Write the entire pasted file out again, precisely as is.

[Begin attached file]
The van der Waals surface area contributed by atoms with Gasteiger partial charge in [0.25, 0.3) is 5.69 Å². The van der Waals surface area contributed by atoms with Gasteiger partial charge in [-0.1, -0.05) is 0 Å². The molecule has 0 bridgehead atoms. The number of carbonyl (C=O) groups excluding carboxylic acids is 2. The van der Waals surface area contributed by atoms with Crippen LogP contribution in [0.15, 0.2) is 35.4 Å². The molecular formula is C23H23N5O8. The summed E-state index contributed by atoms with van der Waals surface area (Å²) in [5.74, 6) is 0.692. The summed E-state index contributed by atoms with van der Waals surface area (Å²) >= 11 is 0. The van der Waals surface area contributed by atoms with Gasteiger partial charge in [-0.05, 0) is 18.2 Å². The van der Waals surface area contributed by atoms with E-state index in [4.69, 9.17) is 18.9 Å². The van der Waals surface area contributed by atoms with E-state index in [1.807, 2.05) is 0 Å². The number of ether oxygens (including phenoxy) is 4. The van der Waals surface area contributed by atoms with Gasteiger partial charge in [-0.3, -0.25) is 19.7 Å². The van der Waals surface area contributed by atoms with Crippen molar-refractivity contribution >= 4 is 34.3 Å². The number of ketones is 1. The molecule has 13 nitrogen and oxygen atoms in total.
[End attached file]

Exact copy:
The van der Waals surface area contributed by atoms with Gasteiger partial charge in [0.25, 0.3) is 5.69 Å². The van der Waals surface area contributed by atoms with Gasteiger partial charge in [-0.1, -0.05) is 0 Å². The molecule has 0 bridgehead atoms. The number of carbonyl (C=O) groups excluding carboxylic acids is 2. The van der Waals surface area contributed by atoms with Crippen LogP contribution in [0.15, 0.2) is 35.4 Å². The molecular formula is C23H23N5O8. The summed E-state index contributed by atoms with van der Waals surface area (Å²) in [5.74, 6) is 0.692. The summed E-state index contributed by atoms with van der Waals surface area (Å²) >= 11 is 0. The van der Waals surface area contributed by atoms with Gasteiger partial charge in [-0.05, 0) is 18.2 Å². The van der Waals surface area contributed by atoms with E-state index in [4.69, 9.17) is 18.9 Å². The van der Waals surface area contributed by atoms with E-state index in [1.807, 2.05) is 0 Å². The number of ether oxygens (including phenoxy) is 4. The van der Waals surface area contributed by atoms with Gasteiger partial charge in [-0.3, -0.25) is 19.7 Å². The van der Waals surface area contributed by atoms with Crippen molar-refractivity contribution >= 4 is 34.3 Å². The number of ketones is 1. The molecule has 13 nitrogen and oxygen atoms in total.